Lone Delegate Blocks Democrats
-- Raymond Lutz
- 29 Apr 2007
At the 2007 California Democratic State Convention in San Diego, a single delegate was involved in blocking the Blackwater Resolution
and also blocked further processing of resolutions to stop funding for the occupation of Iraq.
Theodore "Ted" Smith III of Los Angeles, Chair of the California Democratic Party African-American Caucus, used his influence to block two key resolutions presented to the delegates of the California Democratic State convention in San Diego.
Blackwater Resolution Blocked
First, he blocked the resolution to ban mercenary camps in California by objecting to hearing the resolution.
This act effectively canned the resolution without being heard by the Resolutions Committee and, according to the rules, there is no recourse at this convention, although it can be submitted for consideration at the next Executive Board Meeting in July.
Blackwater USA has been meeting with the county and processing their proposed mercenary camp in San Diego
"Under the radar" for several months, surprising residents in the county with their proposal. In December, before most people out of the immediate area had heard of the project, it had already received preliminary approval by the planning group of the rural area of Potrero. Further research on the proposal led to the conclusion that the company would "do what is necessary" to ensure that the private boot camp would be successful, including such acts as using their own attorney as the key planner on the project,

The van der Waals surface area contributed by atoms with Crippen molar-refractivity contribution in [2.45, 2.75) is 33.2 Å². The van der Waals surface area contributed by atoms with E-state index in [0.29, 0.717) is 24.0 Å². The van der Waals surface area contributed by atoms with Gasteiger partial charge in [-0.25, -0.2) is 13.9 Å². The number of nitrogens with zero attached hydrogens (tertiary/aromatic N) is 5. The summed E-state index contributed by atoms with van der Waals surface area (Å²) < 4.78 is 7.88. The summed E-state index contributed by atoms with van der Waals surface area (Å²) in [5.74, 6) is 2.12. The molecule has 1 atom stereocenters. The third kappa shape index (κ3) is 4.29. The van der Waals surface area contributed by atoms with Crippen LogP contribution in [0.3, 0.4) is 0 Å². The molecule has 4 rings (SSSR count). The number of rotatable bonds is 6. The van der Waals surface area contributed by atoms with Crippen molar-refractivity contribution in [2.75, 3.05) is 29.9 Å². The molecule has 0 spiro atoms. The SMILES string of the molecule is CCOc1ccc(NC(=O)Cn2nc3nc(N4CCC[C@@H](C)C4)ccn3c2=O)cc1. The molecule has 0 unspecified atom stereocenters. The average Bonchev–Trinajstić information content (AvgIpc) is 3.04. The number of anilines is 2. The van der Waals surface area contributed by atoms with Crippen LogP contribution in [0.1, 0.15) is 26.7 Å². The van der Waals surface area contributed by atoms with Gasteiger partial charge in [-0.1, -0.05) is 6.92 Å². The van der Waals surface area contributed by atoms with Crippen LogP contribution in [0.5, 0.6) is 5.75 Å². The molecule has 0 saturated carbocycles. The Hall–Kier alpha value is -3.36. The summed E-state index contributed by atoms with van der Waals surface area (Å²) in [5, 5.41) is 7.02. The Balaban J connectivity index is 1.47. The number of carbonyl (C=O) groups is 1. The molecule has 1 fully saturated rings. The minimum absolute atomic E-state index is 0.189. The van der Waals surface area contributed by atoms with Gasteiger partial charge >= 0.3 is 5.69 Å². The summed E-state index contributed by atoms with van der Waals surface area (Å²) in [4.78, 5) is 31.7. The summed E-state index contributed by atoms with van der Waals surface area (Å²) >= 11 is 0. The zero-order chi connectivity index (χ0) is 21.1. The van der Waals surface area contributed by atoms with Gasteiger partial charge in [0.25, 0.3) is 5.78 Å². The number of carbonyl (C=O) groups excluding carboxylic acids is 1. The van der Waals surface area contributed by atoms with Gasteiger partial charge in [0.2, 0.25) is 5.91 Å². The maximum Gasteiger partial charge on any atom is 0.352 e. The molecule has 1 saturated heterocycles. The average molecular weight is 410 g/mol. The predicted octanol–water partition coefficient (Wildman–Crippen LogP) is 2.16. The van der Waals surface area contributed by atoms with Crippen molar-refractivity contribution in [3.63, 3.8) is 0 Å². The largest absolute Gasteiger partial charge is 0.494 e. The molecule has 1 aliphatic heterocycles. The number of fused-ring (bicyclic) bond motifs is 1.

and not notifying Rep. Bob Filner (D) of the 51st Congressional District, the congressman who is responsible for that district. The resolution to the convention was processed on an urgent schedule, with wording approved by the San Diego Chapter of the Sierra Club as well as Filner, and with no objection from the office of Barbara Boxer. Despite that urgency, it did not make the thirty-day submission deadline for the convention, and therefore was considered "late."